Several bitmap display systems had been devised prior to X. The first was that used by the Alto, which was developed by Xerox PARC in 1973 and was the first computer to have a GUI. This was followed by the Macintosh in 1984, which was the first commercially successful computer to feature a GUI. Some GUIs were also developed for UNIX, notably the Andrew Project and Blit in the early 1980s.
X was born in May 1984, when Bob Scheifler substituted an asynchronous protocol for the synchronous protocol of the W Window System (W) and replaced the display lists with immediate mode graphics (i.e., graphics in which geometric shapes are drawn directly on the display screen). W was an earlier window system which had been developed for Stanford University's experimental V operating system, and it was the source of X's name. X was the first graphics system that was truly hardware and vendor independent. Scheifler is a computer scientist who is best known for his role in the development of X.
X progressed rapidly, with Version 6 being introduced in January of the following year. This version was then ported to (i.e., modified for use on) DEC's MicroVAX microcomputer and color support was added a few months later to support the DEC VAXstation-II/GPX, thereby becoming Version 7. Version 9 was released in September, followed soon thereafter by Version 10. Outside organizations were soon requesting X, and X10R3 (Version 10 Release 3), which was released in January 1986, became the first version to achieve widespread deployment. The final release of X10 was X10R4.
The protocol design for X11, the current major version of X, was proposed by Smokey Wallace of DEC and Jim Gettys of MIT. Work commenced in May 1986, and X11 was released in September 1987. It was offered as free software under the same terms as X9 and X10.
In 1988, with the success of X11 becoming increasingly obvious, the MIT X Consortium, a non-profit vendor group, was formed to direct its future development an atmosphere inclusive of both commercial and educational interests. This organization produced several significant revisions to X11, the first being X11R2 in 1988 and the last being the milestone X11R6 (Version 11 Release 6) in May 1994.
The X Consortium was established in 1993 as the successor to the MIT X Consortium. It was an independent, non-profit vendor group that was entrusted with supporting the maintenance and further development of X. This organization was, in turn, dissolved at the end of 1996, at which time it released a final small revision, X11R6.3. In mid-1997, stewardship of X was transferred to The Open Group, a vendor group formed in early 1996. Subsequently, in May 1999, the Open Group formed X.Org, which was responsible for X11R6.5.1 and several additional releases.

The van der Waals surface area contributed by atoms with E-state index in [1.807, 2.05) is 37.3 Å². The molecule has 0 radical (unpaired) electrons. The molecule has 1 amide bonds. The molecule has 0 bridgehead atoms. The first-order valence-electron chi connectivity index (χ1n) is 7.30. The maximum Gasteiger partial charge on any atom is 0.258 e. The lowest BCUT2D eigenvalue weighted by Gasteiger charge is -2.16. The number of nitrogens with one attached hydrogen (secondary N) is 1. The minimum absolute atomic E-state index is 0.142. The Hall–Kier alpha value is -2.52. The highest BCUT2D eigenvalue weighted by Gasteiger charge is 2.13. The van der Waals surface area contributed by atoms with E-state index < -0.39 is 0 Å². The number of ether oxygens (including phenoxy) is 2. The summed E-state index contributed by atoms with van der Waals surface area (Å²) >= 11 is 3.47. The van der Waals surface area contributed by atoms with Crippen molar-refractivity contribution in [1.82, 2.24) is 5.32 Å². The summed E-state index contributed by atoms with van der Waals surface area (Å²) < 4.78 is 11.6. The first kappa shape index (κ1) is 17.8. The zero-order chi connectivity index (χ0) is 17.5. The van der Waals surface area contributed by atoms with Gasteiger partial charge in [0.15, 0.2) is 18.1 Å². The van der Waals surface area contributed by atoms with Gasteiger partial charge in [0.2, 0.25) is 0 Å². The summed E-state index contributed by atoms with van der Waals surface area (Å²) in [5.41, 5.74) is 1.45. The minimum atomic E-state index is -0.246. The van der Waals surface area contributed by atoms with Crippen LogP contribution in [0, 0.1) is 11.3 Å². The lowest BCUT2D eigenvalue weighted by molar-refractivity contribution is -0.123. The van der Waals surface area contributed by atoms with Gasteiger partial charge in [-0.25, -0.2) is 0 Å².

A radical transformation in the management of X occurred in early 2004 with the formation of the X.Org Foundation by The Open Group. Whereas the stewards of X since 1988 had been vendor organizations, the X.Org Foundation is led by software developers and utilizes a community development model. Moreover, membership is open to individuals, while corporate membership is in the form of sponsorship.
X11R6.7 was released in April 2004. This was followed in September of the same year by X11R6.8.0, and then nine days later by X11R6.8.1, which incorporated a security fix. The most recent revisions as of March 2006 were X11R6.9 and X11R7.0, which were released on December 21, 2005. The latter is first new major version of X in more than a decade and the first release of the complete modularized and autotooled source code base for X. Autotools are de facto standard programs for portably building (from source code) and installing applications across various Unix-like operating systems.
X11R6.9 contains features identical to those of X11R7.0 and uses the exact same source code, but it differs in that it retains the traditional imake build system. In addition, X11R7.1, which is scheduled for release in mid-2006, will feature a new modular format that is said to facilitate both its development and the distribution of updates to users.
Despite its great success, not everyone is completely satisfied with X11, or even with X in general. Major criticisms have been its large size and great complexity and the fact that it does not exploit the full graphics potential of modern computer hardware. Consequently, a number of attempts have been made to develop alternatives to and replacements for it, but none have been commercially successful. Moreover, nothing is likely to displace X for years to come for several reasons, including (1) its very widespread (and growing) use, (2) the need for full backward compatibility, (3) the diminishing importance of the X's so-called bloat as a result of the rapid drops in the cost of memory and storage space and (4) the fact that improvements are continuing to be made to X.
Created March 29, 2006.